British journalist Peter Watson, whose investigations sparked Italian crackdowns on the illicit antiquities trade, testified against the J. Paul Getty Museum's former antiquities curator in a Rome court today, linking her to an Italian smuggler.
Watson said Marion True, the ex-curator accused of buying looted artifacts, spoke fondly of convicted smuggler Giacomo Medici during a 2001 dinner the Getty hosted in Los Angeles.
While the other guests referred to Medici by his surname, ``Marion True referred to `Giacomo' in a very tender way,'' Watson said of the Roman art dealer who was convicted in 2004 of illegally exporting and receiving antiquities.
``I said, `Marion, do you know Giacomo Medici?' And she blushed and said, `No, no, no, it's just a matter of speaking.'''
True, 57, has denied the charges and her lawyers say she bought the antiquities in good faith.
The trial of True and her co-defendant, Paris-based American dealer Robert Hecht, is part of Italy's effort to win the return of stolen antiquities from museums and collectors and stem the looting of tombs and other archaeological sites.
Watson, 62, a journalist and researcher at the University of Cambridge's Illicit Antiquities Research Centre, has been at the center of those efforts.
His 1997 book, ``Sotheby's: Inside Story,'' and an accompanying television documentary used company documents and hidden-camera reporting to show how the auction house facilitated smuggling and sold antiquities known to have been stolen from tombs.
In response, Sotheby's stopped holding regular antiquities sales in London. Watson then helped Italian prosecutors build cases against Medici, True, Hecht and others who are under investigation.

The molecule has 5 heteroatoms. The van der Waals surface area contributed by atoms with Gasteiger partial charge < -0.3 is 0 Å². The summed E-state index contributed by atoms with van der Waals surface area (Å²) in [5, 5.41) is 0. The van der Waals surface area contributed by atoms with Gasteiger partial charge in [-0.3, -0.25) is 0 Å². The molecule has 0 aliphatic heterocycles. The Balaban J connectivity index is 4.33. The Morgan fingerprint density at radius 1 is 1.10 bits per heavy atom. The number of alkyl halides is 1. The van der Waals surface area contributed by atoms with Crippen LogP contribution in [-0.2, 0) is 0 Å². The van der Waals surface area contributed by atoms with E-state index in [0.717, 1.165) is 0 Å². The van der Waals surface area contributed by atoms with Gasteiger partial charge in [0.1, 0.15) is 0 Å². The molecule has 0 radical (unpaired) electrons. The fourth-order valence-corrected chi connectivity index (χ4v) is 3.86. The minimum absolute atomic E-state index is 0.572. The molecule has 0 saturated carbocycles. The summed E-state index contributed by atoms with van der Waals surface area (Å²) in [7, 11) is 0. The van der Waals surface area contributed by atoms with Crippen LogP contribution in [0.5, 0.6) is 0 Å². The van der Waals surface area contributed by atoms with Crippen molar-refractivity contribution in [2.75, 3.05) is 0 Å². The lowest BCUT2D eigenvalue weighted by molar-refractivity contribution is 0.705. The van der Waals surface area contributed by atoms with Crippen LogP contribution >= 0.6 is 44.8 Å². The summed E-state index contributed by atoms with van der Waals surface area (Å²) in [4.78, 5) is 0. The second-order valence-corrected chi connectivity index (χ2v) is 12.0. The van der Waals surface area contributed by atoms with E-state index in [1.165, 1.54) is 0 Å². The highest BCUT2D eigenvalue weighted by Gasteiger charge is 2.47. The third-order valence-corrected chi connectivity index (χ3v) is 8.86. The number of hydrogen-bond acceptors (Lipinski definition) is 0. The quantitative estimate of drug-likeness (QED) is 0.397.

Watson gave Italian investigators three suitcases of documents he'd obtained from a former Sotheby's employee. He also testified in the trial of Medici, 67, who is free while appealing his conviction and 10-year prison sentence.
Watson's next book, ``The Medici Conspiracy,'' goes on sale this year, according to the Web site of its publisher, PublicAffairs.
``The narrative leads to the doors of some major institutions: Sotheby's, the Getty Museum in L.A., the Museum of Fine Arts in Boston, and the Metropolitan Museum of Art in New York, among them,'' the Web site says.
Last month, Italy and the Metropolitan resolved a three-decade dispute when the New York museum agreed to return a 2,500-year-old vase painted by the Greek artist Euphronios and 20 other disputed antiquities. In exchange, Italy agreed to lend objects of equal importance and beauty to the Met, the Western Hemisphere's biggest art museum.
The vase, known as a krater, and four other pots the Met agreed to return were among the objects that led to Medici's conviction. The other pieces, which made up a set of Hellenistic silver, are included along with the krater in the charges against Hecht.
Hecht, 86, denies the charges.
A related piece in the New York Times focuses on the role of Robin Symes (a London antiquities dealer) ....